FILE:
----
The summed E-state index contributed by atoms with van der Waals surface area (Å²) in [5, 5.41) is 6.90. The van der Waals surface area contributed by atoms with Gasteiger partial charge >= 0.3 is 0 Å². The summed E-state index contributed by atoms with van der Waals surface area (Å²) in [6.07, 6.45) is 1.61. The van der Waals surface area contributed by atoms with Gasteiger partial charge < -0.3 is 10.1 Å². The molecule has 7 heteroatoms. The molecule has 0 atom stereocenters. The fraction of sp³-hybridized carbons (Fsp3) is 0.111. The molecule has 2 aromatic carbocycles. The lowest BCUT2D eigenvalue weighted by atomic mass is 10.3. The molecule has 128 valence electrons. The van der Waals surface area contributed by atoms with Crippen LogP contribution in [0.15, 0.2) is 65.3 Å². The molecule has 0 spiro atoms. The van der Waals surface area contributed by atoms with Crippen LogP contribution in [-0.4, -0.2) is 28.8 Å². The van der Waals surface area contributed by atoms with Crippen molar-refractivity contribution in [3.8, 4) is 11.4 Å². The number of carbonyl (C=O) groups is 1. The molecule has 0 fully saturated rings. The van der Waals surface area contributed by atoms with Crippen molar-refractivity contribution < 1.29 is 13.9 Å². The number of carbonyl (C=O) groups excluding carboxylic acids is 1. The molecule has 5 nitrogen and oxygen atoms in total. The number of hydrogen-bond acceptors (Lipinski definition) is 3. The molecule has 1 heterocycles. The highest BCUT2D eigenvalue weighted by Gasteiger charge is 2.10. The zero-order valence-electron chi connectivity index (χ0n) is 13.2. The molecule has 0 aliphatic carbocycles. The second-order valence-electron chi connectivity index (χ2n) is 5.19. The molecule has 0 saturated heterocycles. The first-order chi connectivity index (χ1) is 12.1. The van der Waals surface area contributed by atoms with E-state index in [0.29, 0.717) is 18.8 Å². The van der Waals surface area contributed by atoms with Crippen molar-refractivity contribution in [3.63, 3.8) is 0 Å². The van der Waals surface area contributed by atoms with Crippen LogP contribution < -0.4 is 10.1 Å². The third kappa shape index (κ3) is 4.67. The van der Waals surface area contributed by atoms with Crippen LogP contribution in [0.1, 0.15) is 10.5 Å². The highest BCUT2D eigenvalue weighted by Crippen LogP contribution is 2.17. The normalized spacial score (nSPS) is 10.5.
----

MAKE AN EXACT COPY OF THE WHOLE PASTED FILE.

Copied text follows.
The summed E-state index contributed by atoms with van der Waals surface area (Å²) in [5, 5.41) is 6.90. The van der Waals surface area contributed by atoms with Gasteiger partial charge >= 0.3 is 0 Å². The summed E-state index contributed by atoms with van der Waals surface area (Å²) in [6.07, 6.45) is 1.61. The van der Waals surface area contributed by atoms with Gasteiger partial charge < -0.3 is 10.1 Å². The molecule has 7 heteroatoms. The molecule has 0 atom stereocenters. The fraction of sp³-hybridized carbons (Fsp3) is 0.111. The molecule has 2 aromatic carbocycles. The lowest BCUT2D eigenvalue weighted by atomic mass is 10.3. The molecule has 128 valence electrons. The van der Waals surface area contributed by atoms with Crippen LogP contribution in [0.15, 0.2) is 65.3 Å². The molecule has 0 spiro atoms. The van der Waals surface area contributed by atoms with Crippen LogP contribution in [-0.4, -0.2) is 28.8 Å². The van der Waals surface area contributed by atoms with Crippen molar-refractivity contribution in [3.8, 4) is 11.4 Å². The number of carbonyl (C=O) groups is 1. The molecule has 0 fully saturated rings. The van der Waals surface area contributed by atoms with Crippen molar-refractivity contribution < 1.29 is 13.9 Å². The number of carbonyl (C=O) groups excluding carboxylic acids is 1. The molecule has 5 nitrogen and oxygen atoms in total. The number of hydrogen-bond acceptors (Lipinski definition) is 3. The molecule has 1 heterocycles. The highest BCUT2D eigenvalue weighted by Gasteiger charge is 2.10. The zero-order valence-electron chi connectivity index (χ0n) is 13.2. The molecule has 0 aliphatic carbocycles. The second-order valence-electron chi connectivity index (χ2n) is 5.19. The molecule has 0 saturated heterocycles. The first-order chi connectivity index (χ1) is 12.1. The van der Waals surface area contributed by atoms with E-state index in [0.29, 0.717) is 18.8 Å². The van der Waals surface area contributed by atoms with Crippen molar-refractivity contribution in [3.63, 3.8) is 0 Å². The van der Waals surface area contributed by atoms with Crippen LogP contribution < -0.4 is 10.1 Å². The third kappa shape index (κ3) is 4.67. The van der Waals surface area contributed by atoms with Crippen LogP contribution in [0.1, 0.15) is 10.5 Å². The highest BCUT2D eigenvalue weighted by Crippen LogP contribution is 2.17. The normalized spacial score (nSPS) is 10.5.